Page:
Friday, May 23, 2014
Calvin Helin reviews his Eagle Spirit Energy project for VICE
With the reporters from VICE taking on stories and offering background that sometimes is missed by the more traditional media groups.
Beyond their weekly productions for HBO Canada, VICE also hosts a website and YouTube site full of much of their work and other items that their editorial and reporting staff have found to be worthy of follow up.
One item we came across on the Vice website this week, is the proposed pipeline and oil terminal project proposed by Calvin Helin through the Eagle Spirit Holding Group.
Discussion on that proposal has started to percolate in recent months, particularly after the vote in Kitimat that provided for a less a rejection of the Enbridge project by those that voted.
Mr. Helin touches on the Northern Gateway proposal and the Kitimat vote as part of his interview, providing his observations on the setbacks that the project has faced in communities across Northern BC.
He also makes mention of the term "social licence" the new talking point it appears when it comes to any form of development in Northern British Columbia.
"Social Licence" was a term that first came up last fall through a household mailer sent out by NDP MP Nathan Cullen.
Since that time, the concept of the Social Licence has been used in discussions ranging from any number of proposed developments in Northern BC, focusing mainly on the mining, forestry and LNG extraction proposals of late.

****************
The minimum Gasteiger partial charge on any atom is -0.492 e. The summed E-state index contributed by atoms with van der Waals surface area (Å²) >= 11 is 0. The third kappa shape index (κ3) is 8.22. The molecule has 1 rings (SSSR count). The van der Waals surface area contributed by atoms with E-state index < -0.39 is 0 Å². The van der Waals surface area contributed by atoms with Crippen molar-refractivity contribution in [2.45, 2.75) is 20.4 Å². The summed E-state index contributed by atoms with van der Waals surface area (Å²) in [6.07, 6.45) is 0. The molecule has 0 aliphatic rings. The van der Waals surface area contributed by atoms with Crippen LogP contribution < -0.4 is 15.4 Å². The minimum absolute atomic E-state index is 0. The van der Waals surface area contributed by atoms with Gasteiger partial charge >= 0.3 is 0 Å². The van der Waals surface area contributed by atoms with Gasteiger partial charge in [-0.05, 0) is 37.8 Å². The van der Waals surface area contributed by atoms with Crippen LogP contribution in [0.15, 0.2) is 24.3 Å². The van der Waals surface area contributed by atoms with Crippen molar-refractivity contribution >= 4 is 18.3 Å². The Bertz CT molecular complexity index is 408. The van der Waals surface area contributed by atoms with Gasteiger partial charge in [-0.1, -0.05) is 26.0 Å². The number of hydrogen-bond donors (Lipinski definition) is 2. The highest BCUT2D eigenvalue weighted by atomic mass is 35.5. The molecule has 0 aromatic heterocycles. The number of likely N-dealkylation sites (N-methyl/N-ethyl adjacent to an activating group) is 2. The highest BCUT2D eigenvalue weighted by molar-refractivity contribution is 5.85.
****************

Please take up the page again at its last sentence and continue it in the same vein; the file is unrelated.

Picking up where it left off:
How that Social Licence concept may impact on the large scale projects proposed for the region has yet to be fully outlined thus far however.
As for the Eagle Spirit Terminal project that is proposed for the Grassy Point area of the North Coast, Mr. Helin provides much the same background on it as he has in previous interviews. Highlighting the Grassy Point option as a better location than what Enbridge had proposed in Kitimat.
He also reviews for VICE the concept of the proposed synthetic crude oil upgrader that would be built to ship the processed product to world markets.
The interview doesn't offer up much in the way of new information on the project, nor does it outline the fact that not everyone in Northern British Columbia is on board with the Eagle Spirit proposal.
However, it does suggest that the project is gaining some interest beyond the Northwest, which should serve to move the conversation further in the months to come.
You can review the full interview from the Vice website here.
For some of our background items on the Eagle Spirit Holdings project see our archive page here.